Another composition by the man himself, ‘Wiederseh’n’, was another hit and features the melody played on an acoustic guitar. The classic ‘I’m Beginning To See The Light’ is played by the brass and jilts along with Kaempfert’s customary cheerfulness. Kaempfert’s ‘Melina’ starts with an introduction played on the trumpet and brass backing, and really grabs your attention. The album finishes off with Kaempfert’s version of ‘Out Of Nowhere’, which swings beautifully through to the end of the tape.  This album is another classic collection of Kaempfert masterpieces that is a must-have addition to any fan of light orchestral music.

The recording quality

As anticipated, the album quality is superb! From all the photographic inserts in the box, to the correct use of colour-coded leader tape (red and white striped header tape denoting 15ips stereo, and yellow between Side 1 and Side 2). The original analogue master tape is copied from a Studer A807 or A80R (depending on the original tape format) to a bank of eight finely-tuned Studer A80R master recorders.

As for the sound quality when played on my upgraded Studer A810, the dynamic range is much more realistic than from the LP of course, as commercially produced LPs have some compression and tweaking of the equalisation in order to avoid overloading the cutting stylus. The bass response is tight and well-controlled and the top end is bright without being harsh and edgy. As was typical of recordings from the sixties, it is a multi-microphone configuration with mixing to stereo and a slight touch of added reverberation, which is evident during the trumpet solos. However, that is not in any way a criticism of the recording and the tape copy, which is true to the original mix. Overall, the music from the tape has far better realism in my listening room than the LP.

There is no discernible tape hiss on the recording, which is partly down to the quality of the copy-mastering process by Horch House, and partly to the high quality tape that Horch use for their recordings. RTM SM468 is a reference master-quality magnetic tape that was originally produced by AGFA under the name PEM 468. The SM 468 is now manufactured by Recording The Masters in France based on original AGFA and BASF specifications. It is back-coated to minimise print-through and wind smoothly, and can be recorded at higher levels of fluxivity (higher levels of magnetisation on the tape) than tapes from the 1960s era. The Horch House tape is mastered at 510nWb/m fluxivity, rather than 250nWb/m that would probably have been used for the original recording, and this translates into a much improved signal-to-noise ratio for the copy master. Equalisation is CCIR, which is the standard for European recordings.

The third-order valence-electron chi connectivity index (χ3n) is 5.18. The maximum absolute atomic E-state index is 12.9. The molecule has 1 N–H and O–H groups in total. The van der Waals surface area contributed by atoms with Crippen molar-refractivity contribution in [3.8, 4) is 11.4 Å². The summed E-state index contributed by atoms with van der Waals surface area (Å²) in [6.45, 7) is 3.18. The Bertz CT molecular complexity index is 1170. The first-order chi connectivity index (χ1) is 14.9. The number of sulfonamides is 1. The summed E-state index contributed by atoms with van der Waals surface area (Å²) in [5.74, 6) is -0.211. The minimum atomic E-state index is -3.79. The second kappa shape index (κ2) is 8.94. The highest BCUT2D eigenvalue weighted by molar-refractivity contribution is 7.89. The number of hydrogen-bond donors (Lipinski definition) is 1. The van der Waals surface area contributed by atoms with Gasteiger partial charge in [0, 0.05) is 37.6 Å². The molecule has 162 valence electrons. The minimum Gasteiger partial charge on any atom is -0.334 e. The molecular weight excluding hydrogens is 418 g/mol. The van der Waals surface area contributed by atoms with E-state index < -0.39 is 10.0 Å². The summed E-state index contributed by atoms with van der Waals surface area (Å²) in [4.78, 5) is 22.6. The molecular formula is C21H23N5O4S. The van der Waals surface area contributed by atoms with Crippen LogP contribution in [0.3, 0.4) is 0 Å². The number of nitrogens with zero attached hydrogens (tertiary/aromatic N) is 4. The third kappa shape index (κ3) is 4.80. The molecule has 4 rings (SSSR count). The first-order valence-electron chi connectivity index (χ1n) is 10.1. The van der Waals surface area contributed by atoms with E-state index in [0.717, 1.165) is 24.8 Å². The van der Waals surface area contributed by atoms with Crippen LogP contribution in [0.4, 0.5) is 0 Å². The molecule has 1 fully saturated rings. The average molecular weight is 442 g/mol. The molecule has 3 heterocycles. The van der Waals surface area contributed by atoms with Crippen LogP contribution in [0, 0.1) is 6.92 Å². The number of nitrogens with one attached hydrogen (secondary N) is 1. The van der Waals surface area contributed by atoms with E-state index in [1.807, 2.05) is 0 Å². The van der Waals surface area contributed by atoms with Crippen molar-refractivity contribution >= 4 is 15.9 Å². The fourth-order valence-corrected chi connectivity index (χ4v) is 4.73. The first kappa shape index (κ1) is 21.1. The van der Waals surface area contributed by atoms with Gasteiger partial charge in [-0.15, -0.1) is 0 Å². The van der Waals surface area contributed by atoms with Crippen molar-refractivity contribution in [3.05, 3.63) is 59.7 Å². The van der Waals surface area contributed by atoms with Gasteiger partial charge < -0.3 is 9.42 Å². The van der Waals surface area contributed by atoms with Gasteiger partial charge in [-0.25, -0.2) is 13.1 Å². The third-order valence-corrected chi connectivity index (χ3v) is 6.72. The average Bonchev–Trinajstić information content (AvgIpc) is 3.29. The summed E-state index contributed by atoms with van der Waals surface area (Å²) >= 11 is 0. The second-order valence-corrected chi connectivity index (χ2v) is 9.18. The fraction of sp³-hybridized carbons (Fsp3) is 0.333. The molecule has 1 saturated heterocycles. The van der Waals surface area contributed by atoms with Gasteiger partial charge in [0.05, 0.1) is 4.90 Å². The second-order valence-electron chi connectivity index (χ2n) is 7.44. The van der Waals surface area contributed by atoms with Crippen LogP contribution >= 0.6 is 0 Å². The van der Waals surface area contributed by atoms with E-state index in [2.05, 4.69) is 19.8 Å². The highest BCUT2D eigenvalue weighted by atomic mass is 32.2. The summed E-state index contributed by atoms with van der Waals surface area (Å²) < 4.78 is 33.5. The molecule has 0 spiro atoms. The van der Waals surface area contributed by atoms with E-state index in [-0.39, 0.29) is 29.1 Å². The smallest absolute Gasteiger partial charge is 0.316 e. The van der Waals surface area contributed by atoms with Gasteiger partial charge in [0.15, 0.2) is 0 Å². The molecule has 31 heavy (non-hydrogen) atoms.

Overall, the tape offers an astounding quality that takes the listener as close as their audio system will allow to the original mastering and performance. Top marks to Horch House!

The tape costs 290 Euros plus shipping, VAT and any other import duties. It is available as standard on a 10.5 inch metal spool and RTM SM468 ¼ inch tape, recorded at 15ips, 2-track with CCIR equalisation and 510nWb/m fluxivity. It is also available recorded at 7.5ips, 2-track with NAB equalisation and 250nWb/m fluxivity at a slightly lower cost.

Full details at

Other Bert Kaempfert titles available

I was about to add that Horch House now has four Bert Kaempfert tapes in its catalogue: A Swingin’ Safari, Blue MidnightBye Bye Blues and A Man Could Get Killed. But then – stop press – I just noticed a fifth new addition, Live in London. Happy days for Bert fans!


Neville Roberts

Neville Roberts is a man of many interests and talents. As well as being a regular contributor to Hi-Fi Choice magazine, he’s a retired UK National Health Service (NHS) director, electronics engineer and physicist. He’s also a lifelong audio enthusiast with a particular interest in valve/tube audio design, vinyl and tape. Neville enjoys an eclectic range of music including classical, especially baroque, light orchestral and jazz. He lives with his wife near Bournemouth in Dorset, UK, where he grows orchids and is a keen photographer.